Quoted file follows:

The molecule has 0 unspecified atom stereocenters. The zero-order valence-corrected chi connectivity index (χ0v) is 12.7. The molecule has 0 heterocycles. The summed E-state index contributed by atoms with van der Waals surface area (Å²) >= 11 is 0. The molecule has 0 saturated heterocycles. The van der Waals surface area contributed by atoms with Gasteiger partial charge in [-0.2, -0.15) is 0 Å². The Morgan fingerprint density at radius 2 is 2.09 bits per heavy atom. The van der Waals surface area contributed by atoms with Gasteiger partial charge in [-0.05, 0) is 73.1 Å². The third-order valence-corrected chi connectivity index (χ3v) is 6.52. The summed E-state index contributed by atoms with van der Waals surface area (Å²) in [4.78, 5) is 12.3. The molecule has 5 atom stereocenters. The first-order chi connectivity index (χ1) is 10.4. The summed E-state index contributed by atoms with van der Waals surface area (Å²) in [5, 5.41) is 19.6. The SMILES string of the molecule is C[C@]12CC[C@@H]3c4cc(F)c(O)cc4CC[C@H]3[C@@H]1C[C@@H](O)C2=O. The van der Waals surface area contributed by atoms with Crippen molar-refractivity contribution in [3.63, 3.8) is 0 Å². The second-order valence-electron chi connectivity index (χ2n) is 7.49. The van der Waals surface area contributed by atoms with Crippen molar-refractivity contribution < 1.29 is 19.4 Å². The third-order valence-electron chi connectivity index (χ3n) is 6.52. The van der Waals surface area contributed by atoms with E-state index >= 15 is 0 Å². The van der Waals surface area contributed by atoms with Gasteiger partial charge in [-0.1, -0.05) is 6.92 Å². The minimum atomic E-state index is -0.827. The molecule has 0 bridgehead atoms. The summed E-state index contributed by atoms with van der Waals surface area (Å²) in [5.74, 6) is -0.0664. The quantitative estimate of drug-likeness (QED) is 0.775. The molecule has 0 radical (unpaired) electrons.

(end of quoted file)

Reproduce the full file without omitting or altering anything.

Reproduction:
The molecule has 0 unspecified atom stereocenters. The zero-order valence-corrected chi connectivity index (χ0v) is 12.7. The molecule has 0 heterocycles. The summed E-state index contributed by atoms with van der Waals surface area (Å²) >= 11 is 0. The molecule has 0 saturated heterocycles. The van der Waals surface area contributed by atoms with Gasteiger partial charge in [-0.2, -0.15) is 0 Å². The Morgan fingerprint density at radius 2 is 2.09 bits per heavy atom. The van der Waals surface area contributed by atoms with Gasteiger partial charge in [-0.05, 0) is 73.1 Å². The third-order valence-corrected chi connectivity index (χ3v) is 6.52. The summed E-state index contributed by atoms with van der Waals surface area (Å²) in [4.78, 5) is 12.3. The molecule has 5 atom stereocenters. The first-order chi connectivity index (χ1) is 10.4. The summed E-state index contributed by atoms with van der Waals surface area (Å²) in [5, 5.41) is 19.6. The SMILES string of the molecule is C[C@]12CC[C@@H]3c4cc(F)c(O)cc4CC[C@H]3[C@@H]1C[C@@H](O)C2=O. The van der Waals surface area contributed by atoms with Crippen molar-refractivity contribution in [3.63, 3.8) is 0 Å². The second-order valence-electron chi connectivity index (χ2n) is 7.49. The van der Waals surface area contributed by atoms with Crippen molar-refractivity contribution < 1.29 is 19.4 Å². The third-order valence-electron chi connectivity index (χ3n) is 6.52. The van der Waals surface area contributed by atoms with E-state index >= 15 is 0 Å². The van der Waals surface area contributed by atoms with Gasteiger partial charge in [-0.1, -0.05) is 6.92 Å². The minimum atomic E-state index is -0.827. The molecule has 0 bridgehead atoms. The summed E-state index contributed by atoms with van der Waals surface area (Å²) in [5.74, 6) is -0.0664. The quantitative estimate of drug-likeness (QED) is 0.775. The molecule has 0 radical (unpaired) electrons.